May 20, 2011
Back in 2008, a group of five technology provides formed the Industry Consortium for Advancement of Security on the Internet [ICASI]; the original five member companies — Cisco Systems, IBM, Intel, Juniper Networks, and Microsoft — have been joined by Nokia, as a Founding Member, and by Amazon. The idea behind the formation of the effort was to provide a mechanism for cooperative work on security issues.
ICASI will allow IT vendors to work together to address multi-vendor security threats. The consortium will provide a mechanism for international vendor and customer involvement, and allow for a government-neutral way of resolving significant global, multi-product security incidents.
This past week, ICASI has released a free white paper proposing a new Common Vulnerability Reporting Framework [CVRF], which attempts to provide a uniform format for reporting security information. As the white paper points out, some basic standardization of security information has been achieved with, for example, the Common Vulnerabilities and Exposures [CVE] database; but most security information is still produced in a variety of formats, often vendor-specific. The CVRF proposal aims to provide a standard format for this reporting.
The Common Vulnerability Reporting Framework (CVRF) is an XML-based language that is designed to provide a standard format for the dissemination of security-related information. CVRF is intended to replace the myriad of nonstandard vulnerability reporting formats with one format that is machine readable.
Appendix A of the paper contains a list of Frequently Asked Questions.
I think anyone who has had the dubious pleasure of reading through vulnerability reports and security bulletins from multiple vendors would probably agree that the objective of standardizing this information is a worthy one. It remains to be seen, of course, whether the various participants will get on board.
May 20, 2011
Last fall, I wrote a note about a new business venture between Hewlett-Packard [HP] and Hynix (a Korean electronics manufacturer) to produce memory devices using memristor technology. The projection that the devices would be commercially available by sometime in 2013 seemed a bit speculative, given the many questions surrounding the development of a new technology.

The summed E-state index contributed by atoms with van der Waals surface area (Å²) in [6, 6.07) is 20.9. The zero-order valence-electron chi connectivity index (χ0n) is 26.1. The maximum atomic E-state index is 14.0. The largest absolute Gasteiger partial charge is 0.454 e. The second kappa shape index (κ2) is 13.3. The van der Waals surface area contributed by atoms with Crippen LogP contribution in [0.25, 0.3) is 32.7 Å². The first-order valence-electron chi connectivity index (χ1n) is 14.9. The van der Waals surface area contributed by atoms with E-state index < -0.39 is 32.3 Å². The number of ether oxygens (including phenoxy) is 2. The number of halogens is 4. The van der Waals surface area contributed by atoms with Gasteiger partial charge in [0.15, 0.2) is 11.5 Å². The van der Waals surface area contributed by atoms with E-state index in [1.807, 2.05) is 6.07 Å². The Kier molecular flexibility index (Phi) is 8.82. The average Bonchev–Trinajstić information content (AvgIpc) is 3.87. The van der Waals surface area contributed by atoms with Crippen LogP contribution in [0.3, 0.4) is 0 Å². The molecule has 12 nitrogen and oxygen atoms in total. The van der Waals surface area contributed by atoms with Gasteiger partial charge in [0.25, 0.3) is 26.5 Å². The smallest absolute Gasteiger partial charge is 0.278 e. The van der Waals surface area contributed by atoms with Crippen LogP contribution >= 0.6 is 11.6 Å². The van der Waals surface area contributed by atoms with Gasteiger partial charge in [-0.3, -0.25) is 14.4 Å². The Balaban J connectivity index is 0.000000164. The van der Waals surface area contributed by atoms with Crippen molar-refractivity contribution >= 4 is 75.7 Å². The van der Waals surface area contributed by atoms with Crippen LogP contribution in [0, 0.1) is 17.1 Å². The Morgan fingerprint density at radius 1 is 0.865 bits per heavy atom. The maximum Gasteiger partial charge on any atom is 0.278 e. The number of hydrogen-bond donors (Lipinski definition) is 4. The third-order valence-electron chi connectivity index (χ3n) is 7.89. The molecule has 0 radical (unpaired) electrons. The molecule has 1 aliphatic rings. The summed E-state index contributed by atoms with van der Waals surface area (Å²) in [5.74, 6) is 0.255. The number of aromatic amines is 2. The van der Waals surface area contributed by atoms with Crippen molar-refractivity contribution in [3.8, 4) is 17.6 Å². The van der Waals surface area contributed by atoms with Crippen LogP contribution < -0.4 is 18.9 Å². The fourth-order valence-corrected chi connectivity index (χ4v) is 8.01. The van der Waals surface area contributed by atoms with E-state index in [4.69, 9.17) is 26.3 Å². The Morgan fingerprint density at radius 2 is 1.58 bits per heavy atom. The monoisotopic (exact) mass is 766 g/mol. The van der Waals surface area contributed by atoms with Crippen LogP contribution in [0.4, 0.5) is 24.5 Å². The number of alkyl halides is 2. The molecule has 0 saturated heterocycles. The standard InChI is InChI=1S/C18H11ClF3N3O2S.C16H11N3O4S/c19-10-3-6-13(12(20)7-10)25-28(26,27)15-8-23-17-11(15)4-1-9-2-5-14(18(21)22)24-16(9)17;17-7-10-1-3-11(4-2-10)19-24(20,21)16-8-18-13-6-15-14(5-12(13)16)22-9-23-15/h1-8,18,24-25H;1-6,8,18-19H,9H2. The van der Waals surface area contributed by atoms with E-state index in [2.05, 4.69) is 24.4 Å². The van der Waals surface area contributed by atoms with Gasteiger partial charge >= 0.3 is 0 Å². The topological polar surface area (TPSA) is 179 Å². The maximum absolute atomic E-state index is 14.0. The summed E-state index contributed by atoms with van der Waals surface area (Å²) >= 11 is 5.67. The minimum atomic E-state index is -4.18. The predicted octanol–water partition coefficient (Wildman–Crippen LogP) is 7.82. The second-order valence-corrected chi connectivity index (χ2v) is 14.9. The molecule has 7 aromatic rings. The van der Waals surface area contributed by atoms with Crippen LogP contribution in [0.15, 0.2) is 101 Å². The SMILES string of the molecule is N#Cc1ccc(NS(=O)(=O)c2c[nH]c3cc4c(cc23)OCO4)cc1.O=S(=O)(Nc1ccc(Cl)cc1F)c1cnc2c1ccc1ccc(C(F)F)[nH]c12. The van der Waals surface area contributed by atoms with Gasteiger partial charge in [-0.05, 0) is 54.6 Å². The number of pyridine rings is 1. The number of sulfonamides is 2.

This week, an article at the BBC News site reports that at least some of the fundamental questions about how memristors work have begun to be answered. A group of HP researchers has used X-ray techniques to analyze how current flows through the devices, and how the heat produced affects the structure of the materials in the device.
Now, researchers at Hewlett-Packard including the memristor’s discoverer Stan Williams, have analysed the devices using X-rays and tracked how heat builds up in them as current passes through. … The passage of current caused heat deposition, such that the titanium dioxide surrounding the conducting channel actually changed its structure to a non-conducting state.
The research was reported in the journal Nanotechnology [abstract, PDF download available], and examines the chemical, structural, and thermal characteristics of the device as its electrical state changes.
Dr. Williams told the BBC that this information would be of great importance in developing memristor technology.
The detailed knowledge of the nanometre-scale structure of memristors and precisely where heat is deposited will help to inform future engineering efforts, said Dr Williams.
He contrasted this with Thomas Edison’s development of the incandescent light bulb, which was characterized by a series of trial and error experiments. The technology is still very new — memristors were first predicted theoretically in the 1970s, with the first prototype device being built at HP in 2008 — but it has the potential to produce some further amazing gains in electronics’ performance.